The most overtly attempt at a jazz funk album, critics were dismissive of this offering from Cobham, but listening again there is some much fine music to be found in the drummer’s fifth solo album.
‘Thinking of You’ has everything that the genre demands with a strong melody, in-the-pocket drumming and a bass line to match.
The horn arrangements are difficult to fault and produce some fine solos.
The most well known track is the opening ‘Panhandler’, that takes its cue from Herbie Hancock’s Head Hunters album with the added horn section for good measure.
Primarily a tenor saxophonist and flautist, Yusef Lateef also played bassoon and oboe along with a variety of ethnic flutes.
He would bring all of these instruments to the fore in a straight ahead jazz setting, coming to prominence in the latter half of the 1950s.
A decade later, Lateef would be incorporating other influences into his music, including soul and gospel music as well as the blues and funk.
Recommended Listening: Yusef Lateef’s Detroit: Latitude 42° 30′ Longitude 83° (1969)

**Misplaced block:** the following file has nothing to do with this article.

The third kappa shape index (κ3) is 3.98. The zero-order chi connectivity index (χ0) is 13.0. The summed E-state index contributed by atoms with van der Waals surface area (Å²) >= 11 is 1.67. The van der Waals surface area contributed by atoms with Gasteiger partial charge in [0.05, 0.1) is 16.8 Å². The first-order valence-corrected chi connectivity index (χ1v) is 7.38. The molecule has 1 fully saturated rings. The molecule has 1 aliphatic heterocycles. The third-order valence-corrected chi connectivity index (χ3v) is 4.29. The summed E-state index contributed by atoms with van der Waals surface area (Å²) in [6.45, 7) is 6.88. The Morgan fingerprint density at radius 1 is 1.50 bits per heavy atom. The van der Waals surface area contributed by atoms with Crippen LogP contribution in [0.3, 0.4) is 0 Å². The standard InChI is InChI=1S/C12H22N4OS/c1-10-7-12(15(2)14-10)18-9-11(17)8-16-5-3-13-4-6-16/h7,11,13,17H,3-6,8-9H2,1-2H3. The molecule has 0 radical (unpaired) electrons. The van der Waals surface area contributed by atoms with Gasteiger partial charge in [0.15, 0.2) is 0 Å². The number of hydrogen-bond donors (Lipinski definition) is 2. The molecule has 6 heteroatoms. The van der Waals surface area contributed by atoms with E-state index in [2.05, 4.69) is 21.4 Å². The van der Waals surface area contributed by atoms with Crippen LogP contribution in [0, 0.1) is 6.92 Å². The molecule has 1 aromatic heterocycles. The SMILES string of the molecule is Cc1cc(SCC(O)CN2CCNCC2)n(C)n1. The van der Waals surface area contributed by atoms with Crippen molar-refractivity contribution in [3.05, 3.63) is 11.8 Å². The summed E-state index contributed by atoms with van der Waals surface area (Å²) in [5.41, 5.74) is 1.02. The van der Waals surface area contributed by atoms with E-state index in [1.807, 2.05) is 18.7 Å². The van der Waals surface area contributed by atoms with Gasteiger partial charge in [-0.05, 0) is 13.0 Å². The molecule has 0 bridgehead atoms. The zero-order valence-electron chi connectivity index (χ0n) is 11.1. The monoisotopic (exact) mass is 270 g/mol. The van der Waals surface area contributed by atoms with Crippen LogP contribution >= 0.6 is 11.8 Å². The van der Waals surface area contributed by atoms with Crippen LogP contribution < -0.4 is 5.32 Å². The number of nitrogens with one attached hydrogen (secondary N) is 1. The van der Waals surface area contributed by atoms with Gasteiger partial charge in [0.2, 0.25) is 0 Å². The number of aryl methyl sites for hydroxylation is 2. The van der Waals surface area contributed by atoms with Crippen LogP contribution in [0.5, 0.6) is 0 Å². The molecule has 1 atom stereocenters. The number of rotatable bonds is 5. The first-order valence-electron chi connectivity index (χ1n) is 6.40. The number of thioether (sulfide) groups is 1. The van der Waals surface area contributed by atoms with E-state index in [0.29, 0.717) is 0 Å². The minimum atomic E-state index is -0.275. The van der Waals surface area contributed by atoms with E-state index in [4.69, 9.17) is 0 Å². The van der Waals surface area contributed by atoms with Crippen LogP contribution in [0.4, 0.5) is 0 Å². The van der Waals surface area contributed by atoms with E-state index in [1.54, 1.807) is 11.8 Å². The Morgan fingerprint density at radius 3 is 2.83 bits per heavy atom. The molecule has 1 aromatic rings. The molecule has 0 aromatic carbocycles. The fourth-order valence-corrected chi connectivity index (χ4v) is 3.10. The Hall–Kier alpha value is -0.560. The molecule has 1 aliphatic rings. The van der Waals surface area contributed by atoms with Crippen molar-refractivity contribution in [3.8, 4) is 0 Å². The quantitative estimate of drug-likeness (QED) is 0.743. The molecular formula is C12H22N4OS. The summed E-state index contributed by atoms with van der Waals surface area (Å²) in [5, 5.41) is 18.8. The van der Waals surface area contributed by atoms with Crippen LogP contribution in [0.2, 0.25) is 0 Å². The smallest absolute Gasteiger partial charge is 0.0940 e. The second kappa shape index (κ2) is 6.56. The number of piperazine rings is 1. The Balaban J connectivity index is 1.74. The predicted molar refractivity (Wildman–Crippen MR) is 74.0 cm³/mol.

An early attempt to incorporate a funk element into his music, Lateef returned to Detroit where he grew up to record this album.
Introducing percussion, a string trio as well as electric bass and horn section, Detroit: Latitude 42° 30′ Longitude 83° brings together all these disparate sounds into a coherent group sound.
The record features some excellent jazz solos from the leader, all the while underpinning the music with a firm rhythmic foundation.
Overlooked and under-appreciated at the time, there are some excellent arrangements and Lateef plays some fine tenor and flute throughout.
Another hard bop player who made his reputation in the fifties, like many of his contemporaries he could not resist the temptation to explore the musical avenues being opened up by technology and the pop music of the day.
His pedigree as a jazz musician is impeccable, having been a member of Art Blakey’s Jazz Messengers and playing with Pepper Adams, Gigi Gryce, Sonny Rollins, Thelonious Monk, Eric Dolphy and Herbie Hancock.